Welcome to

Friends of Square Pianos

This is a website for anyone who owns, or would like to own, a square piano, or possibly a spinet. Or anyone who is just interested, and would like to learn a little more.


Please get in touch with me, David, on friends.sp@btinternet.com with questions, comments, or just to say 'Hello'.  This is a site for everyone, especially those new to the world of Square Pianos.  And of course, we very much appreciate the support of those with more experience.


Update April 16th

Clavichord by Robert Goble 1959 For Sale

Clavichord by John Morley c. 1962 For Sale

Chelveston 2024

Spinet by Roger Murray 1982 For Sale

Chelveston 2024

A busy few days for me!  Thanks to all our friends who came to the village to make Chelveston 2024 such an enjoyable party.  There were about 55 of us, just about a full house for our beautiful spacious church.  We assembled a collection of twenty or so harpsichords, spinets, virginals, clavichords, and even some square pianos!  There were two or three entertaining short talks, but mostly we just enjoyed each others' company with time to make friends, chat, browse the instruments, and listen to some lovely musical interludes.  It was encouraging that we had not only a wide range of experience, but also ages from sixteen to ninety-three.  Just one of the highlights was the Handel duet for two spinets, played by Lizzie Cooke and Francis Knights. The instruments were the original 1704 Blunt (right) and a 2018  exact replica - a rare chance to hear such a pair side-by-side. 


I'll write a fuller report as soon as I have time!

Clavichord by Robert Goble 1959 For Sale

This beautiful clavichord by the famous maker Robert Goble was made in 1959 .  After some time making keyboard instruments for the pioneer Arnold Dolmetsch, Robert set up his own workshop in 1953. This one was made for the brother-in-law of the present owner in 1959, but now it seeks a new loving home, where it will be cherished as it has been for the past 65 years.  As we see, it remains in excellent condition.  The compass of AA - e3 is wider than many contemporary clavichords.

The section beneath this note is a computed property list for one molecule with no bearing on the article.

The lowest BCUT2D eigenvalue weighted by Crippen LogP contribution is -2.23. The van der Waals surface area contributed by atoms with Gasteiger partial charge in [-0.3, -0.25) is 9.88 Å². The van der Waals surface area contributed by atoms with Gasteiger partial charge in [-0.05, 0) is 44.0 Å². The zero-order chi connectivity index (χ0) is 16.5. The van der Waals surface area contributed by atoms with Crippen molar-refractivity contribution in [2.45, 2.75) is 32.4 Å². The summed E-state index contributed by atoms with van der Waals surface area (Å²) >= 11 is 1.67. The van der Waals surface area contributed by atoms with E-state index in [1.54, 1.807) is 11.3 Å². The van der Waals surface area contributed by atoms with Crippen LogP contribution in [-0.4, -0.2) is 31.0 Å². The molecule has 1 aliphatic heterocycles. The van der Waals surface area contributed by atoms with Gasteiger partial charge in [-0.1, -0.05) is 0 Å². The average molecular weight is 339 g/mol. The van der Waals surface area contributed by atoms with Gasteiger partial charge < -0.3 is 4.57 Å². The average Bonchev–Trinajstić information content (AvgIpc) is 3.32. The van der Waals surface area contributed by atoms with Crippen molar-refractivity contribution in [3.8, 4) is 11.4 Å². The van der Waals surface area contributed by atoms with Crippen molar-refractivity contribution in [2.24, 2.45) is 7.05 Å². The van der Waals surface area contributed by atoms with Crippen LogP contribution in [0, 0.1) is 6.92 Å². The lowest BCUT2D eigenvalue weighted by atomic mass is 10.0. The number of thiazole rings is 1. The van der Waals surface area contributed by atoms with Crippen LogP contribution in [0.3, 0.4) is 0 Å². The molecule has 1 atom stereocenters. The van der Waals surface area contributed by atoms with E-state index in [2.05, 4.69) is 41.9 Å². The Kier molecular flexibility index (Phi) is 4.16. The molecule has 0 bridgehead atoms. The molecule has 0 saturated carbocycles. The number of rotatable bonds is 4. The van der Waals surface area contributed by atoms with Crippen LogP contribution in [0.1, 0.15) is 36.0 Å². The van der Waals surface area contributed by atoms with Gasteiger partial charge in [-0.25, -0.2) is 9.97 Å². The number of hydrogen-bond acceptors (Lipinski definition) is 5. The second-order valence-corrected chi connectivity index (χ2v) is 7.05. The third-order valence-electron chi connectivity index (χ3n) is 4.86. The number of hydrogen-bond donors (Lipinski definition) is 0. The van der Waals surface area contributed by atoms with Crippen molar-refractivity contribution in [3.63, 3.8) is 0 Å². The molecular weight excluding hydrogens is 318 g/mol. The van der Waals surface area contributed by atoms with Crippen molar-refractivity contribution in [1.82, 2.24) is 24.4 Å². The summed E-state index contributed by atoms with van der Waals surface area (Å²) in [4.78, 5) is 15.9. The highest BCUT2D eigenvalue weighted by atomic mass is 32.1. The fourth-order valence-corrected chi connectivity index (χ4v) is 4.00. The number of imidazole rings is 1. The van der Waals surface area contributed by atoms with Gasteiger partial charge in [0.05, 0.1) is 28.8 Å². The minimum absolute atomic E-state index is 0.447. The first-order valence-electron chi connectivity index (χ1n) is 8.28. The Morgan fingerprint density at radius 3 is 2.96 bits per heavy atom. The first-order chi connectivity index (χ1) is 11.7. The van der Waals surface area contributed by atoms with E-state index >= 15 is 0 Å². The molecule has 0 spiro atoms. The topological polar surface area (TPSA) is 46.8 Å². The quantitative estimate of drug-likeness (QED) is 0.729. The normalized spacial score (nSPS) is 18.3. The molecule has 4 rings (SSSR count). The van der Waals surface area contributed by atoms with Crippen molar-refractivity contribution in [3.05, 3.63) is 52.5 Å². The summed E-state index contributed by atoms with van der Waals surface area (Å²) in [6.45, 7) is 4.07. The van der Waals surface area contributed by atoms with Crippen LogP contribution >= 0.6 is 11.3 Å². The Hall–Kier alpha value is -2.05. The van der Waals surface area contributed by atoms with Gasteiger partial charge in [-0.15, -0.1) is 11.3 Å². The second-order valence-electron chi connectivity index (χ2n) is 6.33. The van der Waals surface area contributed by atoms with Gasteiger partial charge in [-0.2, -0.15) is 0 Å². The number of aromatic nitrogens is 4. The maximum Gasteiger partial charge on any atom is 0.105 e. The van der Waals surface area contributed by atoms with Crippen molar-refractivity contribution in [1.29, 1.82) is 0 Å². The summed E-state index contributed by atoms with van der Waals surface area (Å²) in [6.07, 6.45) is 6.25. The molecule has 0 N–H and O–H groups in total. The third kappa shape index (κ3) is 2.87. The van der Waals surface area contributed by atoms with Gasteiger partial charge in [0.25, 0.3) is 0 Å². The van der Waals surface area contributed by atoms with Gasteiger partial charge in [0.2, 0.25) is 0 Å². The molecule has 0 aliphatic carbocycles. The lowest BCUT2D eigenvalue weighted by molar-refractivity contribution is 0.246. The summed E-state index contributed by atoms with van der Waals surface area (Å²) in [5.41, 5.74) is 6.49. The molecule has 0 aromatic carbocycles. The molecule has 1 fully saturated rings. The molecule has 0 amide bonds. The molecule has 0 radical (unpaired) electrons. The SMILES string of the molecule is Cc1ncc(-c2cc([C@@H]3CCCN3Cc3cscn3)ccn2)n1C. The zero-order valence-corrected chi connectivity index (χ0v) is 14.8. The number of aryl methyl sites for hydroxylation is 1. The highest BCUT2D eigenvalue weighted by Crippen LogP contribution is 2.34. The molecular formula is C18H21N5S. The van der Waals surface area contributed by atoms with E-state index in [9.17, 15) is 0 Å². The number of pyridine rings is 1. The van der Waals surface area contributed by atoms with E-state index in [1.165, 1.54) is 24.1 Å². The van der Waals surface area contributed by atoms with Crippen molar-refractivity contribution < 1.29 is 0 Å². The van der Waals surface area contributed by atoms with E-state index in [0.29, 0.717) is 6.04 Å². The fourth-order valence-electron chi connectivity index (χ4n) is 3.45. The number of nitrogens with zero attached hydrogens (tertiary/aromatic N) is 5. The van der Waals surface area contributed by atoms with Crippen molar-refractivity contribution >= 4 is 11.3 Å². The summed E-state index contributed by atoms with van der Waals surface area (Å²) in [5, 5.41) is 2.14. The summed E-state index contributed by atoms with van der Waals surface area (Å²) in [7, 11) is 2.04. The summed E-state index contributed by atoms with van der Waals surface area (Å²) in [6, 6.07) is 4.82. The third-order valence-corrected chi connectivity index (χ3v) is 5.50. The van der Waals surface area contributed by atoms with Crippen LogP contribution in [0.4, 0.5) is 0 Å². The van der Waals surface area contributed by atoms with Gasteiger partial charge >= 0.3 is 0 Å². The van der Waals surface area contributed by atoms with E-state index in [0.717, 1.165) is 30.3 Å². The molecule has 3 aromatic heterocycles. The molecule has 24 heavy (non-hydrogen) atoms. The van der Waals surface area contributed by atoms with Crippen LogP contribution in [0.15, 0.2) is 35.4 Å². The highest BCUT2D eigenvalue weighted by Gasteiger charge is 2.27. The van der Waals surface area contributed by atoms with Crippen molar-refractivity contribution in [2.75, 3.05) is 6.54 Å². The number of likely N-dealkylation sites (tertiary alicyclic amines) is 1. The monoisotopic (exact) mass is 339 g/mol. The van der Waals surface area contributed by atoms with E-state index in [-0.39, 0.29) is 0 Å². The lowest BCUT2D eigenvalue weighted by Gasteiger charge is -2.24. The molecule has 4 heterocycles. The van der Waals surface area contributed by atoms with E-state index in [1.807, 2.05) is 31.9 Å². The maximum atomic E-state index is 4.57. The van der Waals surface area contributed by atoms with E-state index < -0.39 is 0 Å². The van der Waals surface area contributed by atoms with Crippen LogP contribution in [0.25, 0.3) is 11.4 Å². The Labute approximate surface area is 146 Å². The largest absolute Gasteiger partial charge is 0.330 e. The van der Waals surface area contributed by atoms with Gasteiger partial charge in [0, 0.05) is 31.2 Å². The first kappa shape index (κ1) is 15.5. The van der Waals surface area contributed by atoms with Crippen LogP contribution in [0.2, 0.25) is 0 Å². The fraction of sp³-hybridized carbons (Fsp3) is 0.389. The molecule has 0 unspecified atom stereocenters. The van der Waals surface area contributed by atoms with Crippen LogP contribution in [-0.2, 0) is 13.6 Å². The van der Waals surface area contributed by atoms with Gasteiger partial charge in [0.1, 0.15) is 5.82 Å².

Please see the Sale Page for full details.

Clavichord by John Morley c. 1962 For Sale

The five-octave clavichords by John Morley are well-built and dependable.  This walnut example from c.1962 is now offered for sale.  Please see the Sale Page for details.

Spinet by Roger Murray 1982 For Sale

This beautiful spinet was made by Roger Murray in 1982, based on the anonymous 1708 instrument in the Royal College of Music collection.  Please see the Sale Page for pictures and full details.

Square Piano by Freudenthaler

in Mallam's Abingdon Auction March 25th

Ten instruments by this firm are recorded in Clinkscale, six of them in museums in France.  This elegant example was Lot 77 in Mallam's auction in Abingdon on Monday, 25 March.  Sold for £350 hammer price. Please see the Auction Page for pictures and details.

Clavichord by Clayson & Garrett - Sold

This elegant clavichord by Clayson & Garrett is longer than most with a C compass, and the greater string-length offered the prospect of a good tone. Please see the Sale Page for details.

Broadwood 1817 Free to Good Home

When well-restored, a Regency Broadwood is a lovely piano.  This one does need a lot of work, but I believe it has that potential. It has lost its front inner pair of legs and the pedal, but as far as we can see, it is internally virtually complete and in undisturbed original condition.  From a restorer's point of view such benign neglect is infinitely preferable to the results of clumsy intervention.  


Please see the Sale Page for pictures and details.

Broadwood 1817 For Sale